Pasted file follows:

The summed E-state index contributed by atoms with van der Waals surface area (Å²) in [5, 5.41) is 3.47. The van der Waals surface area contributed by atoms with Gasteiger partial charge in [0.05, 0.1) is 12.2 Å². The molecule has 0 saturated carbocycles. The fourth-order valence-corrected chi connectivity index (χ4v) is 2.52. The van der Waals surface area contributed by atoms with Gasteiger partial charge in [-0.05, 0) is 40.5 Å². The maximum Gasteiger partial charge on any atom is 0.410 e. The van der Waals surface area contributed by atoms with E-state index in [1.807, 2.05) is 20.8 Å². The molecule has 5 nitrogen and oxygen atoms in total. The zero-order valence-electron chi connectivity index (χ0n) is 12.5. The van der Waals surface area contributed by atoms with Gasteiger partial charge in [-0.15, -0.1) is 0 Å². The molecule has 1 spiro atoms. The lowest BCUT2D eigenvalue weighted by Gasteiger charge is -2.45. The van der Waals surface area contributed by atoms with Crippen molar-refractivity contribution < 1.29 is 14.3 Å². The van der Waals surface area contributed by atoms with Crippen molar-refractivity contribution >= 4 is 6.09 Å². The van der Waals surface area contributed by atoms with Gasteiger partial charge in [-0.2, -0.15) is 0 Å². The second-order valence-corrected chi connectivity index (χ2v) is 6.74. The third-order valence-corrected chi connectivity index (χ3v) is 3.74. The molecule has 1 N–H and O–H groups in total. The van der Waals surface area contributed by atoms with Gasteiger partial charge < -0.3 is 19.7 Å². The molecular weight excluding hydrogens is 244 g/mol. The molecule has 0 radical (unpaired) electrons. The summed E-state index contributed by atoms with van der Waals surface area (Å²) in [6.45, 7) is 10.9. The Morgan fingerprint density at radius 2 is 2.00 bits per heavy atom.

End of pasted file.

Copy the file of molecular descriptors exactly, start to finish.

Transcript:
The summed E-state index contributed by atoms with van der Waals surface area (Å²) in [5, 5.41) is 3.47. The van der Waals surface area contributed by atoms with Gasteiger partial charge in [0.05, 0.1) is 12.2 Å². The molecule has 0 saturated carbocycles. The fourth-order valence-corrected chi connectivity index (χ4v) is 2.52. The van der Waals surface area contributed by atoms with Gasteiger partial charge in [-0.05, 0) is 40.5 Å². The maximum Gasteiger partial charge on any atom is 0.410 e. The van der Waals surface area contributed by atoms with E-state index in [1.807, 2.05) is 20.8 Å². The molecule has 5 nitrogen and oxygen atoms in total. The zero-order valence-electron chi connectivity index (χ0n) is 12.5. The van der Waals surface area contributed by atoms with Gasteiger partial charge in [-0.15, -0.1) is 0 Å². The molecule has 1 spiro atoms. The lowest BCUT2D eigenvalue weighted by Gasteiger charge is -2.45. The van der Waals surface area contributed by atoms with Crippen molar-refractivity contribution < 1.29 is 14.3 Å². The van der Waals surface area contributed by atoms with Crippen molar-refractivity contribution >= 4 is 6.09 Å². The van der Waals surface area contributed by atoms with Gasteiger partial charge in [-0.2, -0.15) is 0 Å². The second-order valence-corrected chi connectivity index (χ2v) is 6.74. The third-order valence-corrected chi connectivity index (χ3v) is 3.74. The molecule has 1 N–H and O–H groups in total. The van der Waals surface area contributed by atoms with Gasteiger partial charge < -0.3 is 19.7 Å². The molecular weight excluding hydrogens is 244 g/mol. The molecule has 0 radical (unpaired) electrons. The summed E-state index contributed by atoms with van der Waals surface area (Å²) in [6.45, 7) is 10.9. The Morgan fingerprint density at radius 2 is 2.00 bits per heavy atom.